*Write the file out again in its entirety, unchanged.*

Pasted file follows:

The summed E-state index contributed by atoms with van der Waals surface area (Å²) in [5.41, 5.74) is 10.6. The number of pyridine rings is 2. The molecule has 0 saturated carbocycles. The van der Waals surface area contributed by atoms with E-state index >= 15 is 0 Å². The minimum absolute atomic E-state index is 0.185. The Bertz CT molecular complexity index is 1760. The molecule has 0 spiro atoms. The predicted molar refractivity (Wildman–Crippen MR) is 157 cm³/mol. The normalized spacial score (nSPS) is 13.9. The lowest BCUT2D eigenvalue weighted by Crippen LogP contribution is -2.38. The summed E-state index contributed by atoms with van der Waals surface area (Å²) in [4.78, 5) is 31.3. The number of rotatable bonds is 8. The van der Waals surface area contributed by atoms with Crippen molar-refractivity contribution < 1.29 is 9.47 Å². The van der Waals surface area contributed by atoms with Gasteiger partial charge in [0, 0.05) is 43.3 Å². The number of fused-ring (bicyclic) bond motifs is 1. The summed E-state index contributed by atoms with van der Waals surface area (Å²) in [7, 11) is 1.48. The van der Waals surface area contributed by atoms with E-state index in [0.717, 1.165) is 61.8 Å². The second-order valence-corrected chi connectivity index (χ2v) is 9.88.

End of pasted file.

The summed E-state index contributed by atoms with van der Waals surface area (Å²) in [5.41, 5.74) is 10.6. The number of pyridine rings is 2. The molecule has 0 saturated carbocycles. The van der Waals surface area contributed by atoms with E-state index >= 15 is 0 Å². The minimum absolute atomic E-state index is 0.185. The Bertz CT molecular complexity index is 1760. The molecule has 0 spiro atoms. The predicted molar refractivity (Wildman–Crippen MR) is 157 cm³/mol. The normalized spacial score (nSPS) is 13.9. The lowest BCUT2D eigenvalue weighted by Crippen LogP contribution is -2.38. The summed E-state index contributed by atoms with van der Waals surface area (Å²) in [4.78, 5) is 31.3. The number of rotatable bonds is 8. The van der Waals surface area contributed by atoms with Crippen molar-refractivity contribution < 1.29 is 9.47 Å². The van der Waals surface area contributed by atoms with Gasteiger partial charge in [0, 0.05) is 43.3 Å². The number of fused-ring (bicyclic) bond motifs is 1. The summed E-state index contributed by atoms with van der Waals surface area (Å²) in [7, 11) is 1.48. The van der Waals surface area contributed by atoms with E-state index in [0.717, 1.165) is 61.8 Å². The second-order valence-corrected chi connectivity index (χ2v) is 9.88.